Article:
You hear it all the time, right? The “magic potion” to losing weight is a combination of exercise and healthy eating. But… what if it’s not? This idea is actually a lot more complicated than it looks so let’s unpack this common weight loss approach.
Large body = no exercise?
This ol nugget of “exercise more” is really built off the assumption that all small people are sufficiently active and all large people are inactive. Therefore, if we make large people more active they will become smaller.
That’s actually not what comes through in research. What research finds is that about half of people with a “normal” BMI are sufficiently active and about half of people with a higher BMI are also sufficiently active*
If exercise did automatically mean weight loss, this statement would look really different. You’d expect it to show a lot more small people who are active and a lot less large people.
There’s no way I can look at your body – whatever shape or size that may be – and how active or inactive you are.
Exercise is actually not all that great for weight loss
In research studies that specifically look at the impact of exercise on body weight, the different between the intervention group and the control is not much – a couple of kilos at most.
Even if exercise does lead to weight loss, there’s no guarantee the weight will stay off
There is no proven method of weight loss that leads to lasting change, for the vast majority of people. In fact, the effect of “lifestyle changes” maxes out at about the 6 month mark. After that, things can not go so well. 95% of people who try and lose weight end up putting the weight back on.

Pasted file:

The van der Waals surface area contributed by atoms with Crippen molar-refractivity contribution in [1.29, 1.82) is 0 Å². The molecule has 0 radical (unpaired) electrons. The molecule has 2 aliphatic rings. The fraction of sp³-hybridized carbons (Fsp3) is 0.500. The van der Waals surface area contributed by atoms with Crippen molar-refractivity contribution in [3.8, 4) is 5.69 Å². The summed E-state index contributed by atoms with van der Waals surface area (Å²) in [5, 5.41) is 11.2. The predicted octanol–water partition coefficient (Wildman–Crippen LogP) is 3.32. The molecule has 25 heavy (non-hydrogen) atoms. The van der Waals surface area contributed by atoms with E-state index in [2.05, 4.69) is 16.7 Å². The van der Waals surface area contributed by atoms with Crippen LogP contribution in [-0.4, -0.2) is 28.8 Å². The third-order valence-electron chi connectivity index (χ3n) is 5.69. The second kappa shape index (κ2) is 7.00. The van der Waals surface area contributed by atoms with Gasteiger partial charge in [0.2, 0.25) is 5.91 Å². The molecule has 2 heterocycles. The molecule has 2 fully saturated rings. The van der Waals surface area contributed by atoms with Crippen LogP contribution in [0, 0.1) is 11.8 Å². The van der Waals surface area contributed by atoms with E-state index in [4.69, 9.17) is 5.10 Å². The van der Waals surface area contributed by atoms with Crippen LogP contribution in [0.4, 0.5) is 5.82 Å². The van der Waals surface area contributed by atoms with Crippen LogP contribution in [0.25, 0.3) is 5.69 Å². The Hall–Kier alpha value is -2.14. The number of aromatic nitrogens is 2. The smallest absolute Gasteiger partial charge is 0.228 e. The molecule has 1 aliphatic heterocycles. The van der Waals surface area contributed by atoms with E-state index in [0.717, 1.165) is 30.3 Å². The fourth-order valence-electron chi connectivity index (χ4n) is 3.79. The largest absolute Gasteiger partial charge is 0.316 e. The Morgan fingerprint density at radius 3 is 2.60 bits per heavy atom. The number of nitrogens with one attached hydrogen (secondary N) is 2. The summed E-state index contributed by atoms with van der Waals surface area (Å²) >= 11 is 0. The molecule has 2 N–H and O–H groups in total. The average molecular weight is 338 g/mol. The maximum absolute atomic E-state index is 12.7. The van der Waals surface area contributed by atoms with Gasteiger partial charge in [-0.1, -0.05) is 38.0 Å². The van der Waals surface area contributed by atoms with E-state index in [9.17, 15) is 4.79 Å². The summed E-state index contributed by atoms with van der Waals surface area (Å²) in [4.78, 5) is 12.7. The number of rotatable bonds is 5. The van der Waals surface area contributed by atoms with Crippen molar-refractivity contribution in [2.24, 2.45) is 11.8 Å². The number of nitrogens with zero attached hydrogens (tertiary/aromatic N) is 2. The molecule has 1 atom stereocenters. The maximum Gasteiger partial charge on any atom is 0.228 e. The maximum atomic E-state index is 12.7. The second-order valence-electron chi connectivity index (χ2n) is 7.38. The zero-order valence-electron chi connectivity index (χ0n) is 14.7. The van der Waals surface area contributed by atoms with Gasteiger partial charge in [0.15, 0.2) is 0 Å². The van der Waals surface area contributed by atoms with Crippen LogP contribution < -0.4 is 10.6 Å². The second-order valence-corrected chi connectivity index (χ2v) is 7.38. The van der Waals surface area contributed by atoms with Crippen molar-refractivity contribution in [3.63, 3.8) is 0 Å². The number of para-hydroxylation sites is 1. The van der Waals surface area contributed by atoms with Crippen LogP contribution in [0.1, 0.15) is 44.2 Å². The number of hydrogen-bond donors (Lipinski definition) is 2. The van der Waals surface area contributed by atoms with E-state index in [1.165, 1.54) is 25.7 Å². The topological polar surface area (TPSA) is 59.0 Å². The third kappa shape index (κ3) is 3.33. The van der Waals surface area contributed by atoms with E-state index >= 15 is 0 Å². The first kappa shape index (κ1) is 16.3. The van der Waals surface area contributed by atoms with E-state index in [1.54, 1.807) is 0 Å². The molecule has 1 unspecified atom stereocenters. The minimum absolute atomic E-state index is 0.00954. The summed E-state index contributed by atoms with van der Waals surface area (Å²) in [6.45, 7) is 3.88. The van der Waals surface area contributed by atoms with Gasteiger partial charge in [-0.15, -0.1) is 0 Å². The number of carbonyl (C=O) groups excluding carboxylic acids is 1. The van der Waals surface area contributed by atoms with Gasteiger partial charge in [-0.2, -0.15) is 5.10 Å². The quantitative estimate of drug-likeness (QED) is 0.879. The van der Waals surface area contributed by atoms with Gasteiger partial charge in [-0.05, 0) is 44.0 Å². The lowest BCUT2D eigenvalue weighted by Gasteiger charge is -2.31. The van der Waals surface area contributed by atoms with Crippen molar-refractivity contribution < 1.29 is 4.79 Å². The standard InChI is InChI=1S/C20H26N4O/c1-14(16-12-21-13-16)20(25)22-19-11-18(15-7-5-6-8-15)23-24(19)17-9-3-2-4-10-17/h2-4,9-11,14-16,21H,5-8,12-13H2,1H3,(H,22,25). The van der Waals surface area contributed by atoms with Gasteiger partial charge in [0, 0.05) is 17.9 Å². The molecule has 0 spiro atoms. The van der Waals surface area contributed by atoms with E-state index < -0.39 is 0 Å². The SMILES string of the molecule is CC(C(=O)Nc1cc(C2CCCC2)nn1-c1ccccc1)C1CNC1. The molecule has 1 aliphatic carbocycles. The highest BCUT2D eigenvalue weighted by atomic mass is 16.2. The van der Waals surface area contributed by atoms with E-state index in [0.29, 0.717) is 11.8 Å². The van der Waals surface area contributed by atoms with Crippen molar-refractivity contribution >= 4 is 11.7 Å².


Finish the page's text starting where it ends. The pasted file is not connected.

want to know more? Go check out my research section
If you don’t lose weight, what will happen to your exercise routine?
You’re sleeping better, are far less anxious, have so much extra energy, it’s easier to go up a flight of stairs and its getting easier to lift things around… and yet you feel like a failure and like this exercise business is all too hard because the scales. are. just. not. budging.
I find this a really interesting observation.
Clients have no problem listing off half a dozen positive things about movement and then follow up with “but its not working because I’m not losing weight” ” I must be doing something wrong, the scales aren’t shifting”
Clients will tell me that movement just isn’t for them or they’ve decided to stop. When we explore this, the lack of weight loss is actually so demotivating that they want to stop moving all together.
There are 275902 reasons to move but weight loss isn’t one of them
Bodies generally feel good when they get some form of movement, on some form of regular basis. What form that movement takes is entirely up to you. Focusing on the dozens of benefits that movement brings outside of temporary weight loss can help you find the joy in movement and find movement you actually enjoy doing. Imagine that!